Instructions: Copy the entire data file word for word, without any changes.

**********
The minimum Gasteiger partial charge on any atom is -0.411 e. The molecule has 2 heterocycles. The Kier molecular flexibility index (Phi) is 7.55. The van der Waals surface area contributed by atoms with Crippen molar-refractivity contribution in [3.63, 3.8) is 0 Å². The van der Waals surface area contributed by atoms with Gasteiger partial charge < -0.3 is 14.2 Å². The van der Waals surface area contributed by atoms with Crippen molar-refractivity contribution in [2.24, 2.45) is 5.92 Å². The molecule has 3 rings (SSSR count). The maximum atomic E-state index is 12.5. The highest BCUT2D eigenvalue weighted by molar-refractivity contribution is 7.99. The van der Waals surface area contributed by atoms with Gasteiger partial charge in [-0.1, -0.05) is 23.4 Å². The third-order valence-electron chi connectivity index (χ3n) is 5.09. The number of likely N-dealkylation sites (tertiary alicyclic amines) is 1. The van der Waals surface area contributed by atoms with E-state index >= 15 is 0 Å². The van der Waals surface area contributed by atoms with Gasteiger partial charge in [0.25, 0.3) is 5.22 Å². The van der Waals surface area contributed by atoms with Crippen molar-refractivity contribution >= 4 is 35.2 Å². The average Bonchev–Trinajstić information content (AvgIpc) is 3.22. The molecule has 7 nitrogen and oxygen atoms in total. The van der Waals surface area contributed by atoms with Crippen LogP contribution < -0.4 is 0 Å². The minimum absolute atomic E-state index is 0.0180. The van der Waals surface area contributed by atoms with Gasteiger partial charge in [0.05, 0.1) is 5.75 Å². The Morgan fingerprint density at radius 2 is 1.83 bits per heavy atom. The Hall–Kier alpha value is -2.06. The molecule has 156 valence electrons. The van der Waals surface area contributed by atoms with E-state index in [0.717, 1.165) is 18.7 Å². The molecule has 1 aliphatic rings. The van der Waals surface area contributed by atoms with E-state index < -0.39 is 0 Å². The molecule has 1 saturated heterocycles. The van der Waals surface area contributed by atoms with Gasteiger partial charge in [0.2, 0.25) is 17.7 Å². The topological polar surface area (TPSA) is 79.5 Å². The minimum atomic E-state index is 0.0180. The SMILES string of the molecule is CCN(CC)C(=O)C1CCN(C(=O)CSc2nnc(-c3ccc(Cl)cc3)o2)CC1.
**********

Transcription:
The minimum Gasteiger partial charge on any atom is -0.411 e. The molecule has 2 heterocycles. The Kier molecular flexibility index (Phi) is 7.55. The van der Waals surface area contributed by atoms with Crippen molar-refractivity contribution in [3.63, 3.8) is 0 Å². The van der Waals surface area contributed by atoms with Gasteiger partial charge < -0.3 is 14.2 Å². The van der Waals surface area contributed by atoms with Crippen molar-refractivity contribution in [2.24, 2.45) is 5.92 Å². The molecule has 3 rings (SSSR count). The maximum atomic E-state index is 12.5. The highest BCUT2D eigenvalue weighted by molar-refractivity contribution is 7.99. The van der Waals surface area contributed by atoms with Gasteiger partial charge in [-0.1, -0.05) is 23.4 Å². The third-order valence-electron chi connectivity index (χ3n) is 5.09. The number of likely N-dealkylation sites (tertiary alicyclic amines) is 1. The van der Waals surface area contributed by atoms with E-state index >= 15 is 0 Å². The van der Waals surface area contributed by atoms with Gasteiger partial charge in [0.25, 0.3) is 5.22 Å². The van der Waals surface area contributed by atoms with Crippen molar-refractivity contribution >= 4 is 35.2 Å². The average Bonchev–Trinajstić information content (AvgIpc) is 3.22. The molecule has 7 nitrogen and oxygen atoms in total. The van der Waals surface area contributed by atoms with Crippen LogP contribution < -0.4 is 0 Å². The minimum absolute atomic E-state index is 0.0180. The van der Waals surface area contributed by atoms with Gasteiger partial charge in [0.05, 0.1) is 5.75 Å². The Morgan fingerprint density at radius 2 is 1.83 bits per heavy atom. The Hall–Kier alpha value is -2.06. The molecule has 156 valence electrons. The van der Waals surface area contributed by atoms with E-state index in [0.717, 1.165) is 18.7 Å². The molecule has 1 aliphatic rings. The van der Waals surface area contributed by atoms with E-state index < -0.39 is 0 Å². The molecule has 1 saturated heterocycles. The van der Waals surface area contributed by atoms with Gasteiger partial charge in [0.2, 0.25) is 17.7 Å². The topological polar surface area (TPSA) is 79.5 Å². The minimum atomic E-state index is 0.0180. The SMILES string of the molecule is CCN(CC)C(=O)C1CCN(C(=O)CSc2nnc(-c3ccc(Cl)cc3)o2)CC1.